For example, any particular cable will be detected to have a certain capacitance per metre length and should a break occur of course the capacitance will change and an error signal can be produced indicating a faulty cable. The instrument can also be placed in a waiting mode where further data processing is inhibited until the operator replaces the faulty cable. Thus the integrity of the inner core conductor and/or of the coaxial screen conductor can be monitored automatically to provide more reliable operation for identifying worn/damaged cables.

The monitoring of cables as described can be adapted to coaxial cables, triaxial cables, screened pair cables or any other cable construction or array.

The coaxial cables referred to herein have been referred to merely by way of example.

BRIEF DESCRIPTION OF THE DRAWINGS

The invention will be more fully described by way of examples with reference to the accompanying drawings, in which:

FIG. 1 is a series of schematic side views of the same vehicle wheel passing over a single cable and is an indication of the pulse generated in the cable at the various positions of the wheel shown,

FIG. 2 is a schematic representation of an equivalent circuit for the coaxial cable,

FIG. 3 is a side view of a vehicle about to pass over an array of four cables,

FIG. 4 is a diagram of a circuit to check for the correct sequence of signals from the cables shown in FIG. 3,

FIG. 5 is a graphical representation of respectively weak and normal signals with the resulting trigger signal shown and verification signals shown below in corresponding positions,

FIGS. 6A and 6B are circuits to implement the strength validating described with reference to FIG. 5.

FIG. 6(B) graphs the function of the circuit shown in FIG. 6(A).

FIG. 7 is a graphical representation of respectively normal and interference plagued signals with the trigger signal shown below in relation to RFI and EMI checking.

FIG. 8 is a, circuit for radio interference validating,

FIG. 8 is a circuit diagram for implementing capacitive testing,

FIG. 9 is a circuit diagram for implementing capacitive testing,

FIG. 10 is a diagram of traffic monitoring equipment in which apparatus for validation checks is incorporated.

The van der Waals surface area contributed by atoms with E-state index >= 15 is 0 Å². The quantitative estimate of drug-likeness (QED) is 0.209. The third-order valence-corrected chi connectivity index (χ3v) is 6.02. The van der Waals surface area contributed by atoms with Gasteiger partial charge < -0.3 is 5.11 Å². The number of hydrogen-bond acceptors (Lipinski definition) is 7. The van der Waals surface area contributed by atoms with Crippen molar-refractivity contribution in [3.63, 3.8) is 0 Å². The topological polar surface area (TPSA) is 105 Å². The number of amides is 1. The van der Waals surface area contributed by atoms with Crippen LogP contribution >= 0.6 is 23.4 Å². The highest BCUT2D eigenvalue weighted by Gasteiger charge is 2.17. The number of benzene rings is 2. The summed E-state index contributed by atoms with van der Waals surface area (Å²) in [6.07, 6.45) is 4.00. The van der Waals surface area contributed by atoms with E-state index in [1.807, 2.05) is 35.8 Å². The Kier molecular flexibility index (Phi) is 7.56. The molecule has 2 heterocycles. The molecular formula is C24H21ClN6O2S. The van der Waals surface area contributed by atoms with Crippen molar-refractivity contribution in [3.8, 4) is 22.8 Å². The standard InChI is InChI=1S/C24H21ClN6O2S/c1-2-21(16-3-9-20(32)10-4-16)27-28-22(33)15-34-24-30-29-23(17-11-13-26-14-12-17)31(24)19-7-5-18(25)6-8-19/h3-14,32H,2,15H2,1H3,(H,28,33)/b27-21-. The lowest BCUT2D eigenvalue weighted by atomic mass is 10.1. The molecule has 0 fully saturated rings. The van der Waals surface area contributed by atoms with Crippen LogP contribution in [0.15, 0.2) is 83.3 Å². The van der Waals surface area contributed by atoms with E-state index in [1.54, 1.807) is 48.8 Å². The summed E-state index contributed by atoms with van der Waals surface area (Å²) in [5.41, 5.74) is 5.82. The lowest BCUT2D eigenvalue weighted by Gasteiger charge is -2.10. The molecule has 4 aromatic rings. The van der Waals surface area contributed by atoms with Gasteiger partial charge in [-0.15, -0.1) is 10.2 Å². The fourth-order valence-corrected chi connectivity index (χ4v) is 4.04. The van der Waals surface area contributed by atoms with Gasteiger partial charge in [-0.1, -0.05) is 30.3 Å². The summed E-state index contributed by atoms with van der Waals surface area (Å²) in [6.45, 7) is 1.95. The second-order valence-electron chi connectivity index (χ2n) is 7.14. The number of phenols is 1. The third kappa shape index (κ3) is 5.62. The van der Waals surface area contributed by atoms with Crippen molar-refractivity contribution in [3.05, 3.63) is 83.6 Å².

DESCRIPTION OF THE PREFERRED EMBODIMENTS

As shown in FIG. 1 a vehicle wheel 1 is rotating as shown by the arrow 2 and moving forward as shown by the arrow 3 over a road surface 4 which has laid on it a cable 5 of piezo-electric shielded cable type. The wheel 1 moves to the position fully over the cable as shown at 1' and then to the position where it is just leaving the cable as shown at 1".

Graph 6 shows the voltage pulse produced in the piezo-electric cable 5 by the passage of the wheel and the three positions shown above the broken line 7, 8 and 9 indicating correlation between the successive positions on the graph 6 and the successive positions of the wheel 1. Thus at the position 1 of the wheel where it first touches the cable 5 is indicated by the broken line 7 the pulse begins to rise from the zero line 10 at "Vb ".

The pulse reaches the peak at the position of the wheel 1' as indicated by the broken line 8 at "Vp ". The pulse then declines to a voltage of zero at the position of the wheel 1" indicated by the broken line 9 where the pulse crosses the zero line 10 and then moves into a negative pulse portion or "under shoot U" followed by a decaying oscillation 11. Time T for the tyre footprint to first touch the cable to the moment when it leaves the cable can be regarded as composed of the two parts t1 and t2 and under normal conditions:

t1=t2 and T=t1+t2

Thus for a vehicle with a tread contact are of 20 cm: ##EQU1##

In normal speed timing equipment using two parallel piezo-electric cables spaced apart and set on the road in an array the time is measured between a pulse being generated in the first cable and a pulse generated in the second cable by the same set of wheels of a vehicle. On this basis speed is calculated by the formula distance divided by time or: ##EQU2##

FIG. 2(b) is a schematic representation of an equivalent circuit of a cable.

Vg =piezo-tribo electric voltage generator

Rs=series source resistance

Cs=series source resistance

RL=cable (leakage) resistance

CL=cable capacitance

In FIG. 2(a) a concentric shielded cable 12 is shown, the central core 13 carrying the signal and the outer shield 14 being earthed. The is the equivalent circuit for the generative type of piezo-electrical and/or tribo-electrical phenomenon which is provided by the insulating material 17 between the core 13 and shield 14. (Vout)

In FIG. 2:

Vg=piezo tribo electric voltage generator

Rs=series source resistance

Cs=series source capacitance

RL=cable (leakage) resistance

CL=cable capacitance

FIG. 3 is a side view of a vehicle about to pass over an array of four cables,

As shown in FIG. 3 a vehicle activating an array will activate the elements of the array in the order which they appear on the road. The vehicle in FIG. 3 will activate the elements in the order ABCD, a vehicle travelling in the opposite direction will activate the array DCBA. Thus any other sequence would be invalid and would be rejected as described. This could be implemented as shown in FIG. 4.

FIG. 4 is a diagram of a circuit to check for the correct sequence of signals from the cables shown in FIG. 3.